Next, set up automatic contributions to an emergency fund, increase your 401(k), IRA, or taxable account contributions. Making contributions at a minimum on a monthly basis pushes it out of sight and out of mind. Over time, increase these contributions as your pay increases. This will ensure you’re putting money away to account for the increased cost of your lifestyle. If you find you’re having a hard time managing the new, reduced cash flow, try only using cash or a debit card for a few months. Hide your credit cards away to ensure you aren’t able to use them. Adjusting to a new lifestyle with fewer expenses can be tough, but fall back to the budgeting exercise you completed. Did those things actually add value to your life or make you happier?
You can always make adjustments to your plan as you go, but automating your budget will result in true behavioral changes.
Investing early and compound interest sounds good and all. But let’s back it up with some concrete evidence. Credit for this scenario goes to this Business Insider article. Emily and Dave start saving exactly 10 years apart, Emily at age 25, and Dave at ag 35. They contributed $200 per month with an average of 6% rate of return on both accounts. Contributions continue until they’re age 65. By the time they’re both 65, Emily has contributed $96,000 and Dave has contributed $72,000. A difference of $24,000 in total contributions. Yet, at age 65, Emily has DOUBLE the account balance (see chart below)!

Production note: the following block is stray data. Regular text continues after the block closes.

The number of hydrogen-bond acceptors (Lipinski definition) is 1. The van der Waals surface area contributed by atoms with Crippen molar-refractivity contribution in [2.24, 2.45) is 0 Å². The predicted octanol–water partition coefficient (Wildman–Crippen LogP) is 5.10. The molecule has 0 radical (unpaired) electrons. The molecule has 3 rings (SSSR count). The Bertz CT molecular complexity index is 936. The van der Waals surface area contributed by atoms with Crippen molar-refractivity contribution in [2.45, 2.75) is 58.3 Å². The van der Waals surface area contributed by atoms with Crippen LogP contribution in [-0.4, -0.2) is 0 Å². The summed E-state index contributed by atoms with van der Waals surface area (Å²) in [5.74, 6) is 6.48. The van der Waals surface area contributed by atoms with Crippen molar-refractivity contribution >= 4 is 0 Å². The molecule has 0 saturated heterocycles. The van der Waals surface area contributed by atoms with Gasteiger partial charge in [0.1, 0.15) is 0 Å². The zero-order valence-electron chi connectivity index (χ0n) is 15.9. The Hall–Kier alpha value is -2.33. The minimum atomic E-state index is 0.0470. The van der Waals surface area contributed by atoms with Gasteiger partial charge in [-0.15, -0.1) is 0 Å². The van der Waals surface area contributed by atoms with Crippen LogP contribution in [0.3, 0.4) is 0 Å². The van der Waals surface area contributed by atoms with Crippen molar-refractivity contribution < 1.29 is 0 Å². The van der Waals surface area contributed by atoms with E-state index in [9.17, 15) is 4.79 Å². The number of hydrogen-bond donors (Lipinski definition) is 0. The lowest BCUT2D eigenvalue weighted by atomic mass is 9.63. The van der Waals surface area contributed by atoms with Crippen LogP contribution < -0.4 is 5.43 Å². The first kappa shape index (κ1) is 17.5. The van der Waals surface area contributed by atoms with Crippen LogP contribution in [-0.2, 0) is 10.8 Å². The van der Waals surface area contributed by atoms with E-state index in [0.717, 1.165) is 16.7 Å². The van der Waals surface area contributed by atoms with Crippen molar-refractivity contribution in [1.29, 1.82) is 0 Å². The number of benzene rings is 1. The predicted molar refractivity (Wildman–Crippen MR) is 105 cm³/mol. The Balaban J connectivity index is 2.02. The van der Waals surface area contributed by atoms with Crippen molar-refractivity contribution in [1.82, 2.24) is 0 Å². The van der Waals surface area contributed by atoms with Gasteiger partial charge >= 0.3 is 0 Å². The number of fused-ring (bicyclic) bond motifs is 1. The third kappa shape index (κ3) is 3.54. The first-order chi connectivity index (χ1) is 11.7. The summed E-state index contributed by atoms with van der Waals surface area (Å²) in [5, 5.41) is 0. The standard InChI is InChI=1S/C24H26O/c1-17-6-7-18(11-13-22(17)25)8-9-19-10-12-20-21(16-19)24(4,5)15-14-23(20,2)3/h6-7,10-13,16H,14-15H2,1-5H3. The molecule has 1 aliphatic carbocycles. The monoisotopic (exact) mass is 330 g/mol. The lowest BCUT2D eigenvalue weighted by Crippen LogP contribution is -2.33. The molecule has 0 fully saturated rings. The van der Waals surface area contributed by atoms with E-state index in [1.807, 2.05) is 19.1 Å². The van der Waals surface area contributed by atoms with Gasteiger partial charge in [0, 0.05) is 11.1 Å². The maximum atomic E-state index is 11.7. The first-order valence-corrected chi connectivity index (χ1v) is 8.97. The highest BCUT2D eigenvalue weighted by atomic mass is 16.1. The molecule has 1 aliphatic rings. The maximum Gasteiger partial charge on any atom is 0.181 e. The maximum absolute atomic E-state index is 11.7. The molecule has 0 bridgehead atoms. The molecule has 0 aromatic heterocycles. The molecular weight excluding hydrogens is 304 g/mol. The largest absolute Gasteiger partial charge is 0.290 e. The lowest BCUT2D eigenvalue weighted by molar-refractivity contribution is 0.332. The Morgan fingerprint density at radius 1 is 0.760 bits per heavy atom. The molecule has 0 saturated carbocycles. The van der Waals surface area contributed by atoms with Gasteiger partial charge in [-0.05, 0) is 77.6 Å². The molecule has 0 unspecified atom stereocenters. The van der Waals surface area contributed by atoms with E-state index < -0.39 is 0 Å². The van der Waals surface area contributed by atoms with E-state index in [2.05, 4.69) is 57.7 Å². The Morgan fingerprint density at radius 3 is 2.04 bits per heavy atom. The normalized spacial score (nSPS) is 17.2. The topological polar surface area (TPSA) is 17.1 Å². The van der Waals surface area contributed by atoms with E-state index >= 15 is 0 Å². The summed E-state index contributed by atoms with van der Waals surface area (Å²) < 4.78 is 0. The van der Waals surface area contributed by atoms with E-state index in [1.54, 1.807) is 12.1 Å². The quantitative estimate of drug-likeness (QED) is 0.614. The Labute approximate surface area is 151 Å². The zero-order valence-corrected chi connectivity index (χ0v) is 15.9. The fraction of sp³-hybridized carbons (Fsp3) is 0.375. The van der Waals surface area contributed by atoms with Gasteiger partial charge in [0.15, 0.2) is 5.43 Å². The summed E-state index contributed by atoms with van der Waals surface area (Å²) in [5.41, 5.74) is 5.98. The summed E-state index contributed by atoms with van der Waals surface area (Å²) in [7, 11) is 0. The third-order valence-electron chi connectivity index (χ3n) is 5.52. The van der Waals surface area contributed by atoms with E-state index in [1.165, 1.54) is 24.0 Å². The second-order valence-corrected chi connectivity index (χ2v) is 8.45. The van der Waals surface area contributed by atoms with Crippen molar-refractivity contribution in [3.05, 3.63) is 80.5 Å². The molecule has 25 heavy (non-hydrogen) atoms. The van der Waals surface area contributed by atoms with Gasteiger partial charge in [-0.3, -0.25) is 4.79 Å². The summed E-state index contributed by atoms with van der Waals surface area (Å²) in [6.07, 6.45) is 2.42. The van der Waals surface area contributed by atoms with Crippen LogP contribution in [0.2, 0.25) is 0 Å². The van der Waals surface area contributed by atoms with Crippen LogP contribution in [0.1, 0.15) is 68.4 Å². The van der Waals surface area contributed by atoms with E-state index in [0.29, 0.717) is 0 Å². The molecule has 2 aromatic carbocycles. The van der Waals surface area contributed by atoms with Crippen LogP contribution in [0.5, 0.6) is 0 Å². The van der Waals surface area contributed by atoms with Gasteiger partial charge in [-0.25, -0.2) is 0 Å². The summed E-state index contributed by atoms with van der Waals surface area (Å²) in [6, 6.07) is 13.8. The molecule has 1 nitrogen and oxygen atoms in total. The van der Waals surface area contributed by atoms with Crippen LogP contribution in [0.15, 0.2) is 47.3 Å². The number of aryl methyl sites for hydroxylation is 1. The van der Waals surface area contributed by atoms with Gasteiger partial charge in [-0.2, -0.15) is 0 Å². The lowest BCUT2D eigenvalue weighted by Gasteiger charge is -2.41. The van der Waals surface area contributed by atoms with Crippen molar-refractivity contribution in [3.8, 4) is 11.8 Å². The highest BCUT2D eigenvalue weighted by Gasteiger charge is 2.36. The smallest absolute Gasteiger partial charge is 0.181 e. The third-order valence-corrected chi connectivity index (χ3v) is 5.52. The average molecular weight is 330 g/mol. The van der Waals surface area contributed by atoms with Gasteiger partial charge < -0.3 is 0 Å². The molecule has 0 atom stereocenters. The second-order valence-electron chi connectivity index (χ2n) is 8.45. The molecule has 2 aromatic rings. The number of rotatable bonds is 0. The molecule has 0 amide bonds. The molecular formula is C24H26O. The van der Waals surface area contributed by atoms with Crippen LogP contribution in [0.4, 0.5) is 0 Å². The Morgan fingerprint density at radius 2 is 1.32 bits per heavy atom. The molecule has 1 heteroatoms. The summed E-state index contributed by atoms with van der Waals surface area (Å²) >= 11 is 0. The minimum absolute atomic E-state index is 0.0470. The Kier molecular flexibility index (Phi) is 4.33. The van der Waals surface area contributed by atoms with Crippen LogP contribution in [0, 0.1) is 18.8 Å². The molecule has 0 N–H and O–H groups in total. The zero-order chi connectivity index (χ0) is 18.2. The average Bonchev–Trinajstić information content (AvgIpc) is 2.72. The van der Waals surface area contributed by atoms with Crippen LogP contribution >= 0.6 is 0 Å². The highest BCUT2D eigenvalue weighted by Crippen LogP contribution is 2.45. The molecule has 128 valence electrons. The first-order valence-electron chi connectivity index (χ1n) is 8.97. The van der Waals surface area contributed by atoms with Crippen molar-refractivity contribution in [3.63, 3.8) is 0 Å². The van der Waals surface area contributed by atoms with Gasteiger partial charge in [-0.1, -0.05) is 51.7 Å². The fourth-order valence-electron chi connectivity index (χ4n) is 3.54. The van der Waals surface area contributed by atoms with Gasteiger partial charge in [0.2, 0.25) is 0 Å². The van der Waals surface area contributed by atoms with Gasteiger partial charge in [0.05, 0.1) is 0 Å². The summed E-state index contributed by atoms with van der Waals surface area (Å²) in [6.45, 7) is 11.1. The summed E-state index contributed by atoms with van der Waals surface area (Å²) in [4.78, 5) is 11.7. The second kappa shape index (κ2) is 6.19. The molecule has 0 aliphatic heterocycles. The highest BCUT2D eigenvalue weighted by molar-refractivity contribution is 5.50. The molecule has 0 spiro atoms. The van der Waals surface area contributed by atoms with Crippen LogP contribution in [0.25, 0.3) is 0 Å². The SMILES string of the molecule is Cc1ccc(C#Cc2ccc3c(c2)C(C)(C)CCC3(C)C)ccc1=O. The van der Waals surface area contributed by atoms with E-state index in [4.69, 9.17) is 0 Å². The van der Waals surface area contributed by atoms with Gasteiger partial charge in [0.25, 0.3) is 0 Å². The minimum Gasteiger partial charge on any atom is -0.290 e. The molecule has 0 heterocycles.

This example shows the impact an additional 10 years of compounding can have on an investment portfolio. Dave can never get those 10 years back, what he’d have to do it substantially increase his contributions in order to “catch” Emily. Interestingly, he’ll likely have to make a larger lifestyle adjustment to account for the increased amount of retirement savings that will be necessary for him to retire than he would have if he had started investing at age 25 like Emily.
The Bottom Line
We all have a finite amount of time on this Earth, and how we spend it is up to us. Money is a tool used to give our lives meaning, value, and provide happiness to a certain extent. By taking the time to invest, save, and plan for your future while you’re young, you’re positioning yourself to have the flexibility and freedom to live your life on your terms. Don’t miss out on the Millennial advantage.
If you need help putting a financial plan in place schedule a free consultation with me today!